In a way I’m glad it happened, because I’m physically stronger and fitter now despite it all. Because I do healthier things. And it gave me the focus I needed to pursue what is important to me. Like writing 😉

      Thankfully I no longer experience depression (or what seemed like bi-polar symptoms at the time, but could not be diagnosed due to the fact I was on medication that had mood altering effects). But it was enough to show me the suffering mental illness causes people. At least I could escape it, whereas others cannot. And I’ve become quite passionate about championing mental illness causes particularly, depression and bi-polar illnesses. Have a good nights sleep Rowena! 🙂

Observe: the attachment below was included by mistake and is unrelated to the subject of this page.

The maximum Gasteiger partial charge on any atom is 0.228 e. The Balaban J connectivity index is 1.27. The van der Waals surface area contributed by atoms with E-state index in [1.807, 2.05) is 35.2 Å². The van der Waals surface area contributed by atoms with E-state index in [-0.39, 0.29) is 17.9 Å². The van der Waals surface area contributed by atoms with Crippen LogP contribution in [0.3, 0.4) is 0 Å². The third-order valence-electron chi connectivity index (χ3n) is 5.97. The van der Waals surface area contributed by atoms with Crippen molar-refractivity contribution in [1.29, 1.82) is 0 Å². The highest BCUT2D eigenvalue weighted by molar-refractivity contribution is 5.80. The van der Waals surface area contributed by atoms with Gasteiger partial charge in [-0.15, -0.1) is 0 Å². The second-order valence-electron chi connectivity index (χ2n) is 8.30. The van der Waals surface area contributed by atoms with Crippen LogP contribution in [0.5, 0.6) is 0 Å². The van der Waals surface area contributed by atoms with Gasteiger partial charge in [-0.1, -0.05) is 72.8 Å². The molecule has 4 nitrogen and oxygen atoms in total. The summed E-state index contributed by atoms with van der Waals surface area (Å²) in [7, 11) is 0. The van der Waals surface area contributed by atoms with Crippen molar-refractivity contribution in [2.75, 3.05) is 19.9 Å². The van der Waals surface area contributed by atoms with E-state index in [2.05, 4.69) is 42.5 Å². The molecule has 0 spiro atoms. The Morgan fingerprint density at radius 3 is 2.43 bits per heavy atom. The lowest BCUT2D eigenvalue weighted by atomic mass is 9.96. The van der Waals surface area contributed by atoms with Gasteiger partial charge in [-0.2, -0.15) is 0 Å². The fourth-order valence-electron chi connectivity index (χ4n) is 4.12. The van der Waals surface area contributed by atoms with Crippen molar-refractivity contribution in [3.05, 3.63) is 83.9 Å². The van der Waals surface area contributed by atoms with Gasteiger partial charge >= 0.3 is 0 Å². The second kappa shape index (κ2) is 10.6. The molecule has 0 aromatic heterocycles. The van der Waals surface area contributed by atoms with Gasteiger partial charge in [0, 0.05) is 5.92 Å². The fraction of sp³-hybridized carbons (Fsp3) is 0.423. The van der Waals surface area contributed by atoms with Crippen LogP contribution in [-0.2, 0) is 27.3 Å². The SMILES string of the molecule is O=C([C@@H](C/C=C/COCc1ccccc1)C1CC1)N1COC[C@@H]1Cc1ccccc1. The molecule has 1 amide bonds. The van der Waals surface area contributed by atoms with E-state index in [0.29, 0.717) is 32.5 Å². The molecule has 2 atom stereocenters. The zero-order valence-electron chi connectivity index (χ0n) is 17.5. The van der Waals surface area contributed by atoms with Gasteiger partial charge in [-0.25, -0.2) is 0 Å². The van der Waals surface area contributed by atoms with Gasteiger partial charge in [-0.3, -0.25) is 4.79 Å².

Liked by 1 person

      1. Hi Fatima,
        That’s a coincidence about us both of us having an auto-immune disease. Mine is called dermatomyositis and the muscles attack themselves. It’s related to polymyositis, which more people have heard of. It also affects my lungs, skin and digestion. Fortunately, it’s in remission with only residual symptoms much of the time, although it’s winter here and the cough isn’t good.
        I’ve experienced some really dark times with this disease too, which despair has wrapped around me like a shroud when I’ve been so sick and yet being desperate to survive.
        That’s why I also try to encourage others and keep an eye out for people who are doing it tough. The blog is a great vehicle for that, especially as I’m not always out and about.
        Anyway, I’d better keep moving.
        Best wishes,

        Liked by 1 person